Monday, November 3, 2008

Can TV Make Your Teen Pregnant?

Article Source: The New York Times

By Lisa Belkin

Television can make your teenager pregnant.

Not directly, of course. But the journal of the American Academy of Pediatrics is releasing a study today, linking sexual content on television with the teenage pregnancy rate.

The research was done by the nonpartisan nonprofit Rand Corporation and tracked 700 subjects, age 12 through 17, for three years. Those who saw the most necking, flirting, touching, sexual conversation and sex scenes on TV during that period of time were twice as likely to become pregnant or make their partner pregnant than those who saw the least. (Specifically, 25 percent of those who watched such scenes most often were involved in a pregnancy, compared with 12 percent who watched the fewest sexual scenes.).....

Friday, September 19, 2008

Teen Gamers Aren't Pimply Faced Male Recluses

By Anastasia Goodstein, YPulse

(YPulse) mentioned the new Pew study on teens and gaming a couple of times on Ypulse this week — it is a must-read and is choc full of interesting stats. To me the biggest trend is how gaming has become much more social for teens, defying the teen boy gamer stereotype. Games like Guitar Hero and Rockband, consoles like the Wii, social gaming on websites, virtual worlds and within social networks have all contributed to pushing the percentage of teens who game to nearly 100 percent. There has been lots of coverage of the study, but I wanted to share this video

from our friends up north (Canada!), which I think illustrates these key findings (for those of you who don't have time to download the report).

Click Here For The Full Story
Or Click Below to Watch Video
Posted by anastasia on 09-19-2008

Sunday, June 15, 2008

Teens & Tech ( An Outdated Yet Informative Blog) from cnet

Although the blog has not been updated since June 15, 2008, cnet News' Digital Kids blog is chock 'ful of interesting, albeit, slightly outdated tidbits pertaining to teens & tech.

Visit the Blog Here

Monday, June 9, 2008

Study: Tykes, Teens Outdo Adults on Youtube

Article Source: cnet News

by Stefanie Olsen

You'd think Disney or the Cartoon Network would lure the most 2- to 11-year-olds scouting for video on the Internet. But the honors actually go to YouTube, with clips of Bugs Bunny, trains, and puppies (mixed in with "Twitter whores" and frat parties).

According to a new study from Nielsen Online, the largest number of tykes and preteens go to YouTube for video (or 4.1 million viewers aged 2 to 11), followed by the at a distant second, with 1.3 million viewers in that age bracket for the month of April., NickJr, and Google Video also showed up on that list.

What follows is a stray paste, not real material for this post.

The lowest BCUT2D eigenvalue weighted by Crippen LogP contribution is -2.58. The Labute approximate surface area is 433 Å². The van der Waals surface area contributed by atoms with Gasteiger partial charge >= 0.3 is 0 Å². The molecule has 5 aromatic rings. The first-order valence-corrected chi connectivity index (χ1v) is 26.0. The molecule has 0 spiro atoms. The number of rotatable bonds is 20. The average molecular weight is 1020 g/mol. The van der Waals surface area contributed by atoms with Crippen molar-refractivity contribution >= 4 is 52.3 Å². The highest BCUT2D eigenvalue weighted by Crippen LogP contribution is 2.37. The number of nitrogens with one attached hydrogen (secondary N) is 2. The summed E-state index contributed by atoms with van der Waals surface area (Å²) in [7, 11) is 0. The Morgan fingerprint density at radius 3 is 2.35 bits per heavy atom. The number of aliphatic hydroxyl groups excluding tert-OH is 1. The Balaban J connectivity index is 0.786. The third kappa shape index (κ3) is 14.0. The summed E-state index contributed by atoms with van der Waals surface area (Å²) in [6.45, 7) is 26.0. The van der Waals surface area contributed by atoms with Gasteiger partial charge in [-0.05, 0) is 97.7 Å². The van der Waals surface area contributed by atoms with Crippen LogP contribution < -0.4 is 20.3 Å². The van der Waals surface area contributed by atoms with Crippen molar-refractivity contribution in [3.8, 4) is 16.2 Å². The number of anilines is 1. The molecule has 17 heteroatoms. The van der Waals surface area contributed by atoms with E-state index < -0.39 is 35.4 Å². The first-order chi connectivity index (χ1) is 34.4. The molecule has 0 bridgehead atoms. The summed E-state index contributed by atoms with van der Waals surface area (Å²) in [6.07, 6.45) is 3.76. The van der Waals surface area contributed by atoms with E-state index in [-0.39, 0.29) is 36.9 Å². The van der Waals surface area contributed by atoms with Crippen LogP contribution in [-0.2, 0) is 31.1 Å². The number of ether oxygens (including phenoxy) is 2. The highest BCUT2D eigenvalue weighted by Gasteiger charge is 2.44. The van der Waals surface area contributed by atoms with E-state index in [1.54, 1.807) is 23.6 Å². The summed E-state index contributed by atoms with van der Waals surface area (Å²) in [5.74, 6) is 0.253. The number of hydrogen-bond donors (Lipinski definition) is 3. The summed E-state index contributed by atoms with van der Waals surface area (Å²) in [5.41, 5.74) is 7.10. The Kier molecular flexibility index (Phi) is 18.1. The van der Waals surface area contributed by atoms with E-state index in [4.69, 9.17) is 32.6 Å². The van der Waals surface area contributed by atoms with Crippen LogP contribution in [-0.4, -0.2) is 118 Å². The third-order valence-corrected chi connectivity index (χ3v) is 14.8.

Their habits could signal TV's future. On average, the kids watched 51 video streams from home during April, spending almost two hours on video clips. That usage outstrips the average of nearly 75 million adults who regularly view video clips at sites like and On average in April, adults of voting age watched 44 video streams, for about 1 hour and 40 minutes of their time.....


Tuesday, May 27, 2008

New Teen Health Worry: Energy in a Can

Article Source: New York Times


With names like Rock Star, Full Throttle and Monster, it’s no wonder new super-caffeinated energy drinks appeal to teens.

But energy drink consumption is something parents need to think about too. As I write in today’s Well column, heavy consumption of caffeinated energy drinks may be a predictor of risky behavior by teens. In addition, teens and young adults are mixing alcohol and energy drinks, which can increase the risks associated with alcohol consumption.

To learn more about the caffeine content of the beverages your teen is drinking, check out the Web site Energy Fiend, which lists caffeine content of dozens of different beverages. Although I haven’t checked every item for accuracy, I have checked several of the listings and found the data to be reliable.

To read more about energy drinks and the association with risky behavior, read today’s Well column here. Are you a fan of energy drinks? Do you allow your teen to consume them? Post your comments below.